I'm not an RNC member but I am a moderate conservative, and here is my comment: Who the hell do you think you represent? Pull your head out of the sand and get with the millennium that began almost a decade ago. Ronald Reagan saved the party in the 1980's, but the 1980's were 20-30 years ago. If you really feel the need, go ahead and cling to them as though they were Eden and Reagan were god, but do not expect salvation.

Or my vote.

Update: "What are you people for?"

Lawyers Viewed Better than Congress, Wall Street Execs

It's a pretty low bar, but according to the latest survey from Bloomberg news (.pdf), lawyers aren't the least liked people in America:
For each of the following major U.S. institutions, please tell me if your impression is very favorable, mostly favorable, mostly unfavorable, or very unfavorable. If you don’t know enough to give your feelings, just say so. (Rotate list.)

A. Small business: 92 percent favorable, 3 percent unfavorable
B. Lawyers: 39 percent favorable, 49 percent unfavorable
C. Corporate executives: 29 percent favorable, 57 percent unfavorable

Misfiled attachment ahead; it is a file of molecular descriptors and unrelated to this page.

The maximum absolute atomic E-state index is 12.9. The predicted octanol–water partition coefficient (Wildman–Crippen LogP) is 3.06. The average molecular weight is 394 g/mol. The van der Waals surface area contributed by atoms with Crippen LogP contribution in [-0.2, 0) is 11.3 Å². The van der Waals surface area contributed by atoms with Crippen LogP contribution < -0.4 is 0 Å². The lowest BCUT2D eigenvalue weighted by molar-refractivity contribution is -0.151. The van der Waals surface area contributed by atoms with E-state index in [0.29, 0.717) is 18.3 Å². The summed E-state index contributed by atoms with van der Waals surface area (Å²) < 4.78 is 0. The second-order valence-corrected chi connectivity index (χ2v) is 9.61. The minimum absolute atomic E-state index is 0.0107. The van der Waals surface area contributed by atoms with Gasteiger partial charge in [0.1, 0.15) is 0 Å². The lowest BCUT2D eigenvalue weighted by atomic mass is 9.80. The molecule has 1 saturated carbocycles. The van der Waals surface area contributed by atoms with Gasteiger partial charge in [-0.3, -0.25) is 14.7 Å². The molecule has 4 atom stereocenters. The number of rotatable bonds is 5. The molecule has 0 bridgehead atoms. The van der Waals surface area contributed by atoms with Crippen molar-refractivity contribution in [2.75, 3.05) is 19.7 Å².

D. Doctors: 85 percent favorable, 10 percent unfavorable
E. Wall Street executives: 18 percent favorable, 66 percent unfavorable
F. Congress: 29 percent favorable, 61 percent favorable
G. The White House: 51 percent favorable, 39 percent unfavorable
H. The military: 87 percent favorable, 8 percent unfavorable
I. Insurance companies: 36 percent favorable, 55 percent unfavorable
For reference, the only other institution or public figure to have the exact same favorable/unfavorable spread as lawyers: Sarah Palin. So perhaps the headline of this post should have been Americans like lawyers about as much as they like Sarah Palin...


Tuesday, December 08, 2009

I'm Drawing a Line in the Sand